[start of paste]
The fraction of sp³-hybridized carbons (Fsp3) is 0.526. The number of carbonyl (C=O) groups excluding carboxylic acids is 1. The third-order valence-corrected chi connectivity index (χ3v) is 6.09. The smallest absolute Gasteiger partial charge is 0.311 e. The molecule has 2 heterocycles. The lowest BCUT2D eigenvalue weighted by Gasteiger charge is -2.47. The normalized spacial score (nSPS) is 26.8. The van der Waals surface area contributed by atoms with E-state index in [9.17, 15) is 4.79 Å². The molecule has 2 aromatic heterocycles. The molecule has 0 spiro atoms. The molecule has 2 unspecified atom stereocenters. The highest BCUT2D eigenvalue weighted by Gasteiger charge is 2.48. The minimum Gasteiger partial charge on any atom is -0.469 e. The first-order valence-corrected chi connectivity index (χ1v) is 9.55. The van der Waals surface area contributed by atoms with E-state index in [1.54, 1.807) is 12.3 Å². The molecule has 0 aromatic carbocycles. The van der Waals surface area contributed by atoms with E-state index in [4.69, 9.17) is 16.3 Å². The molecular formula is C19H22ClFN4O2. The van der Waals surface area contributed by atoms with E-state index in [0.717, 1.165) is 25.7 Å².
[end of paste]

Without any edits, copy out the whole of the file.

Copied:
The fraction of sp³-hybridized carbons (Fsp3) is 0.526. The number of carbonyl (C=O) groups excluding carboxylic acids is 1. The third-order valence-corrected chi connectivity index (χ3v) is 6.09. The smallest absolute Gasteiger partial charge is 0.311 e. The molecule has 2 heterocycles. The lowest BCUT2D eigenvalue weighted by Gasteiger charge is -2.47. The normalized spacial score (nSPS) is 26.8. The van der Waals surface area contributed by atoms with E-state index in [9.17, 15) is 4.79 Å². The molecule has 2 aromatic heterocycles. The molecule has 0 spiro atoms. The molecule has 2 unspecified atom stereocenters. The highest BCUT2D eigenvalue weighted by Gasteiger charge is 2.48. The minimum Gasteiger partial charge on any atom is -0.469 e. The first-order valence-corrected chi connectivity index (χ1v) is 9.55. The van der Waals surface area contributed by atoms with E-state index in [1.54, 1.807) is 12.3 Å². The molecule has 0 aromatic carbocycles. The van der Waals surface area contributed by atoms with E-state index in [4.69, 9.17) is 16.3 Å². The molecular formula is C19H22ClFN4O2. The van der Waals surface area contributed by atoms with E-state index in [0.717, 1.165) is 25.7 Å².